‘Industrialised construction means we have to organise differently’

Jacqui Glass FCIOB
Jacqui Glass FCIOB (Image by Kirsten Holst)

Jacqui Glass FCIOB, interim dean of The Bartlett Faculty of the Built Environment at UCL, says entrenched industry attitudes need to be challenged.

What are you working on at present?

Most recently the focus is on what can be broadly described as ‘construction project organising’. It is a fascinating and wide-ranging topic which is covered brilliantly in the recent book of the same name, edited by my colleagues at UCL’s Bartlett School of Sustainable Construction, Dr Simon Addyman and Professor Hedley Smyth.     

Just to give you an example, I am interested in the opportunities that industrialised construction can offer, whereby we arrange how we design, produce and build in such a way that we can make best use of automation – and that has digital, organisational and technical implications.

If we are to take advantage of this, then we do have to accept that we will need to organise our people, our contracts and our production and delivery approaches quite differently. This is an exciting prospect for future interdisciplinary research and collaborative projects.

Why is it important to the construction industry now?

How we choose to organise ourselves, our firms, our supply chains – all of these are obviously things that can be studied in any industry, but what makes this pertinent to construction is that every project is different, so the danger is that we organise differently every time, and that is not great for productivity – or indeed profitability.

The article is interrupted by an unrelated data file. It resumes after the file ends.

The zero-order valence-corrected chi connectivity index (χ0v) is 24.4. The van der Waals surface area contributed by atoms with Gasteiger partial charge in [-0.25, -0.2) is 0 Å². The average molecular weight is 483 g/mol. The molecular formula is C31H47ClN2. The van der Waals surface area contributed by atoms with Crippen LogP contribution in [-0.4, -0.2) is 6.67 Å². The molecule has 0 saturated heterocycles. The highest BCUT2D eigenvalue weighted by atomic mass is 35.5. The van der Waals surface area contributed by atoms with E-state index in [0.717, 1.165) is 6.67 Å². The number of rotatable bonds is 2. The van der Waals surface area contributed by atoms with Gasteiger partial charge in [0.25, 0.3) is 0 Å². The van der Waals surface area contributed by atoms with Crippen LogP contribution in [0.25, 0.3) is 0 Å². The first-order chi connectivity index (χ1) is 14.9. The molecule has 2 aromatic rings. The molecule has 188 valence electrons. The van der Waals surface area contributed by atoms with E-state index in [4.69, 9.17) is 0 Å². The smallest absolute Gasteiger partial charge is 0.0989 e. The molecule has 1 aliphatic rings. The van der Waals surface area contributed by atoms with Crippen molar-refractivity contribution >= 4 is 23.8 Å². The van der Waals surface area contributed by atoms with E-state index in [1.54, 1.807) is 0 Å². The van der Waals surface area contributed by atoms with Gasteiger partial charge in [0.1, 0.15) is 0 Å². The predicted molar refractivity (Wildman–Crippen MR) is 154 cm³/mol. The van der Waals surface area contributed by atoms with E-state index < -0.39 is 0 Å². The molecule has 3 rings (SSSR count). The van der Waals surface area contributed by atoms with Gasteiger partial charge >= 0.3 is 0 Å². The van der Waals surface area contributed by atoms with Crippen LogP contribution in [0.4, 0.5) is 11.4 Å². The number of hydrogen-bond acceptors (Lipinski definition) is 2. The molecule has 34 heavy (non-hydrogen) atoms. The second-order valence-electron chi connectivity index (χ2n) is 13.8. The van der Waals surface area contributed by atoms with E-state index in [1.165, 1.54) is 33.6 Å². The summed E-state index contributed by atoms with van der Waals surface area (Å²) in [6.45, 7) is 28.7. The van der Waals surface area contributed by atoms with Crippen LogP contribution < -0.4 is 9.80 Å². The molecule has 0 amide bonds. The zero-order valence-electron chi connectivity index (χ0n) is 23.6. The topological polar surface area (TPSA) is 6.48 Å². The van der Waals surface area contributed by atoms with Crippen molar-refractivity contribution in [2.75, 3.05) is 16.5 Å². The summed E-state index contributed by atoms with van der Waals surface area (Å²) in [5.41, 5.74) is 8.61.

For instance, if we are to overcome the fragmentation that occurs between the various actors, functions and phases on every customised, temporary moment of organising (ie ‘project’), then we have to question anyone who says ‘but that’s how we’ve always done it’ – otherwise we’ll never achieve the industry transformation we need.

CV: Jacqui Glass FCIOB  

2019-present Vice dean research, The Bartlett, UCL
2018-present Professor of construction management, UCL
2003-18 Professor in architecture and sustainable construction, Loughborough University
1998-2003 Consultant, British Cement Association
Education Oxford Brookes University, BA Architecture

And it is that transformation which will enable the construction industry to extend its capabilities to tackle wider societal and global concerns like climate change.

What is new about this research, compared to past work on this topic?

Of course, we are still talking about the possibilities of greater prefabrication – that conversation has been going on for years and I don’t expect it to stop any time soon, but it won’t move on any further unless we delve more deeply into the real implications of moving to more industrialised construction.

We have been working on a project with a major consulting organisation to better understand what’s behind the failure of so many offsite providers. By examining the issues in a systematic way, we are identifying the programmatic and procedural barriers more clearly, and, although it will be a very difficult job to overcome them, I think we are starting to see the light!